Lightroom Tips

No Time To Get Organized in Lightroom? Then Don’t!

Hey everyone. I wanted to take a minute to give you a suggestion that’s helped a lot of people in my seminars. I’ve gotten a lot of great feedback from it – sighs of relief and just overall it seems like it’s helped a lot of Lightroom users out there.

A Question I Get All The Time
See, one of the questions I get asked quite a bit is how to bring in all of some one’s older photos that may be scattered among multiple drives and stored all over the place. Even worse, they’re older photos that may exist in another program like iPhoto or Aperture.

There’s really no trick to it other than following the same import process you normally would for your photos. You can do some tricks to help get things from, say, iPhoto in to Lightroom but there’s no direct import from one to the other.

Instead, Try Doing Nothing With Your Older Photos
Here’s what I suggest. If these photos aren’t crucial to your everyday work, and you don’t need the option to instantly access them, consider just working with Lightroom from now going forward. Maybe save a folder (or even a few folders) of all of your favorite photos, and import them into Lightroom so you at least have them in your library if you want to share or print them. But leave the old stuff where it is.

Here’s why. You may end up going through a ton of work to get those photos in to Lightroom. Depending on how many there are, you’ll have to go back and organize them all. Maybe even re-edit all of them. All that work for photos that you just don’t refer to often. Why? Just so you have them in your catalog with all of your newer stuff? It may not be worth it. For so many people I’ve talked to, these older photos aren’t mission critical and almost all of the people I ask say that they rarely every refer back to them. They’ve got some final JPEGs of their favorites and that’s all they ever need from older photo shoots.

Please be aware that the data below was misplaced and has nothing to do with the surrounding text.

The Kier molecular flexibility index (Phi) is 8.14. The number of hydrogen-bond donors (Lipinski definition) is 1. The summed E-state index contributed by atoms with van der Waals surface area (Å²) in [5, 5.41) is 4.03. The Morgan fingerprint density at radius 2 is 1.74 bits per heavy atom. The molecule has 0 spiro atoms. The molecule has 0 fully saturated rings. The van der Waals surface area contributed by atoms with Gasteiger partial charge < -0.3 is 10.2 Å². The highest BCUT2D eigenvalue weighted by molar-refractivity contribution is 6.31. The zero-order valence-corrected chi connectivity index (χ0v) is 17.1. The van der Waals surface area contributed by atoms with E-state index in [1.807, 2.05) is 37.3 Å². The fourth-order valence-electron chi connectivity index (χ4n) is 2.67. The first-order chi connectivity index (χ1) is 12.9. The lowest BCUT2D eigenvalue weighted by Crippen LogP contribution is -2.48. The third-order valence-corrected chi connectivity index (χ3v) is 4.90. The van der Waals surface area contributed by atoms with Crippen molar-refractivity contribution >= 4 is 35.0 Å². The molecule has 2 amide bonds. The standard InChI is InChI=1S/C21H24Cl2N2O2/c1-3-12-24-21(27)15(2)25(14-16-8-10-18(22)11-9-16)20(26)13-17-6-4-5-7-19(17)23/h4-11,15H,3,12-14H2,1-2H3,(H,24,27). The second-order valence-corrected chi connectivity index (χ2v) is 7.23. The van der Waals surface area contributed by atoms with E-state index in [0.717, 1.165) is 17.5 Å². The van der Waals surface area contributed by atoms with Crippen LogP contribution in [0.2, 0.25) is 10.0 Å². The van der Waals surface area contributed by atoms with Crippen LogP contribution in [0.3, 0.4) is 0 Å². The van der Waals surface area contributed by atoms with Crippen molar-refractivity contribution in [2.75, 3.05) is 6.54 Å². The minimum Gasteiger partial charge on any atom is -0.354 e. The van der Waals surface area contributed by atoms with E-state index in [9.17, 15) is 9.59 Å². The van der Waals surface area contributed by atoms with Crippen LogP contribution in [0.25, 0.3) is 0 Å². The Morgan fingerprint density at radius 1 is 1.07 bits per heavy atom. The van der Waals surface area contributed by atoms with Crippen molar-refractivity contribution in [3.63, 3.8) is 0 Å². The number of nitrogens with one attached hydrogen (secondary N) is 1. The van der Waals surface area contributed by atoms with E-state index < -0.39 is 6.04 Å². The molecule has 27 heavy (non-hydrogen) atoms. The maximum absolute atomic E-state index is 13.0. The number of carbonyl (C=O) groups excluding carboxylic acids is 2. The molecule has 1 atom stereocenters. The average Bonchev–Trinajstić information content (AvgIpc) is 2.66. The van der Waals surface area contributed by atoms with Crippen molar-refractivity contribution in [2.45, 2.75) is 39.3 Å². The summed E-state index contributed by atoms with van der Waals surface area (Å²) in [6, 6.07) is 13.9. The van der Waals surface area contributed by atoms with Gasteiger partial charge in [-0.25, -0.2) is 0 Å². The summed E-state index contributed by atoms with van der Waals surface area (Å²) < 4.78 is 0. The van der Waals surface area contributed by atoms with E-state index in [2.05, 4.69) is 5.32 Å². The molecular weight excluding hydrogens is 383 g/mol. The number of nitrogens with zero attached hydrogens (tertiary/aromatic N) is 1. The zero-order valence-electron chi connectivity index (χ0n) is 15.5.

Anyway, it’s just a suggestion. If you need quick access to your older photos then this may not be the suggestion for you. If not, give it some thought and just start using Lightroom the right way from today going forward. I’ve had many people tell me this tip saved them from many hours of work and that it’s really helped them out. Thanks for stopping by. Have a great day!



  1. Simon Albury 5 September, 2013 at 04:29 Reply

    Thank you, Paul. I found your advice too late. I was able to import all my older photos but soon asked myself “What’s the point?” There are some old photos that I have reprocessed in Lightroom 5 but I certainly can see no benefit in having imported them all. I’m am very glad to have discovered you and your blog via a discussion on DPReview.

  2. mike wilson 8 August, 2013 at 15:12 Reply

    There is always Bridge. Most of us used it (and still do)and know how to use it. One can use Camera Raw or Ps to work on those files. I also think that if you open a Bridge file, work on it and then save it as a PSD or CR2 file it will be seen by Lr- is that correct? The Lr problems usually come up with JPEG files for me.

  3. John Vantland 8 August, 2013 at 09:49 Reply

    One small thing to do “from this day forward” is when importing new photos start to input key words. Try to develop a standard method like all lowercase singular use only (flower not flowers), etc. Just start doing this today and when you get time, go back to important old folders and do the same, if you wish and only if you have time.

  4. Dennis Zito 8 August, 2013 at 07:08 Reply

    Hi Matt,

    Darn good Info! As you and I discussed a while back, it isn’t worth missing with older drives and catalogues. Since LR 5 came out, I’ve decided to use your method. I have several drives with photos and I can find what I want using your method. Thanks! I do have a question for you though. When using LR (no matter which version) when you use plug-ins or go back and forth to PS, we end up with several Tiff or PSD files. I stack them, but it that really necessary? Once I’m done editing, should I just keep the original and final tiff or psd, and then remove all the in between tiffs or PSDs? What’s your thoughts on this? Those extra photos take up quite a lot of disk space.



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